Pubdate: Mon, 14 May 2018
Source: New York Times (NY)
Copyright: 2018 The New York Times Company
Author: Benjamin Mueller


If you've walked around New York City lately, there's a good chance
you've smelled weed. People smoke walking their dogs in the West
Village, and they smoke in apartment building lobbies in the South
Bronx. They smoke outside bars and restaurants and in the park.

White people largely don't get arrested for it. Black and Hispanic
people do, despite survey after survey saying people of most races
smoke at similar rates.

So after a senior police official recently testified to the City
Council that there was a simple justification - he said more people
call 911 and 311 to complain about marijuana smoke in black and
Hispanic neighborhoods - we decided to dig into the numbers the New
York Police Department gave lawmakers to support that claim.

That set us on a meandering, two-month path as we wrestled with
incomplete police data; called lawyers, police officers, drug reform
advocates and academics; and watched defendants get arraigned on
marijuana charges. We tried to avoid jumping to conclusions before
trying every avenue we could think of.

The Police Department only recently started trying to explain its
marijuana arrests. For years the City Council was more deferential to
top commanders, and police officials fell back on the notion that they
needed to enforce minor crimes to stave off serious disorder.

But crime has fallen to record lows even as the department makes fewer
low-level arrests. The City Council recently chose a more
confrontational speaker. Cynthia Nixon, a high-wattage candidate for
the Democratic nomination for governor, has framed legalizing
marijuana as a racial justice issue, pushing Gov. Andrew M. Cuomo
closer than he's ever been to considering such a measure. And other
states have stopped arresting people for marijuana.

Suddenly the Police Department was under pressure to justify an arrest
disparity that's existed for decades - and its answer, in the form of
a few pages of spreadsheets, didn't lend itself to quick

The Police Department is organized into 77 precincts, and that's how
it keeps track of crimes, arrests and calls about marijuana. The
problem is that those precincts don't align with neighborhood boundaries.

So Robert Gebeloff, a data journalist at The Times, transposed Census
Bureau information about race, poverty levels and homeownership onto a
precinct map. Then he dropped the police data into four buckets based
on the percentage of a precinct's residents who were black or Hispanic.

What we found roughly aligned with the police explanation. In
precincts that were more heavily black and Hispanic, the rate at which
people called to complain about marijuana was generally higher.

What that meant wasn't so simple: Some experts said it was well known
that police calls tended to be higher in black and Hispanic
neighborhoods. In this case, they said it had more to do with a
paucity of alternative ways of getting help. In a privately owned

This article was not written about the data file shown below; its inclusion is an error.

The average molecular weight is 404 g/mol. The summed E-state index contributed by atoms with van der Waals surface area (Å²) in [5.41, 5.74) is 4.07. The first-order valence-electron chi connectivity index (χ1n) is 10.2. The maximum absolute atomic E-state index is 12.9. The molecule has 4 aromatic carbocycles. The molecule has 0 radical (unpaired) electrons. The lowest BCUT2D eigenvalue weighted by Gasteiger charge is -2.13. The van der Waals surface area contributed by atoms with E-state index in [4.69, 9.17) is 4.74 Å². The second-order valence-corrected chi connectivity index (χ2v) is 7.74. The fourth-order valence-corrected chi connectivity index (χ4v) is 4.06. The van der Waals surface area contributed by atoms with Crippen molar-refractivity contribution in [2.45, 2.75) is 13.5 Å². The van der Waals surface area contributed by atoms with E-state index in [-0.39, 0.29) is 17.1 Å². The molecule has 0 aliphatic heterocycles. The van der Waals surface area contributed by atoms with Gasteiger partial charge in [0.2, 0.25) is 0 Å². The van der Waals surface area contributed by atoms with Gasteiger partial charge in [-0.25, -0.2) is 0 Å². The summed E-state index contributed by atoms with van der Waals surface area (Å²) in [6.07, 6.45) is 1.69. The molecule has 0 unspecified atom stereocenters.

Upper East Side apartment, residents can call the building manager if
marijuana smoke is wafting through the windows or air ducts. In public
housing projects in Brooklyn, residents can't get help from building
staff members for major maintenance issues, much less for marijuana

Mr. Gebeloff wanted to check our work. Andrew Beveridge, a sociology
professor at Queens College who often works with The Times, asked
Jeffrey Fagan, a professor at Columbia Law School, for his advice.
Professor Fagan suggested we run a different kind of statistical model
that was more commonly used in criminology studies, and also consider
the borough where an arrest took place.

So we ran our analysis again, this time looking at a whole range of
factors that could help us understand marijuana arrests, like the
racial composition, poverty and violent crime rate of precincts. Sahil
Chinoy, a graphics intern at The Times, wrote the code to check
whether the examples we saw in the data were part of a broader,
statistically significant trend.

And they were. What we discovered was that when two precincts had the
same rate of marijuana calls, the one with a higher arrest rate was
almost always home to more black people. The police said that had to
do with violent crime rates being higher in those precincts, which
commanders often react to by deploying more officers.

More scrutiny is in store for the department's low-level arrest
tactics. A recently passed local law requires the police to post data
about the race of people arrested for fare evasion and the subway
stations where they are arrested, but the police have yet to comply.

When it comes to marijuana, Mayor Bill de Blasio has said he's still
making up his mind about where he stands on legalization. In the first
three months of this year, 89 percent of the roughly 4,000 people
arrested for marijuana possession in New York City were black or Hispanic.
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MAP posted-by: Matt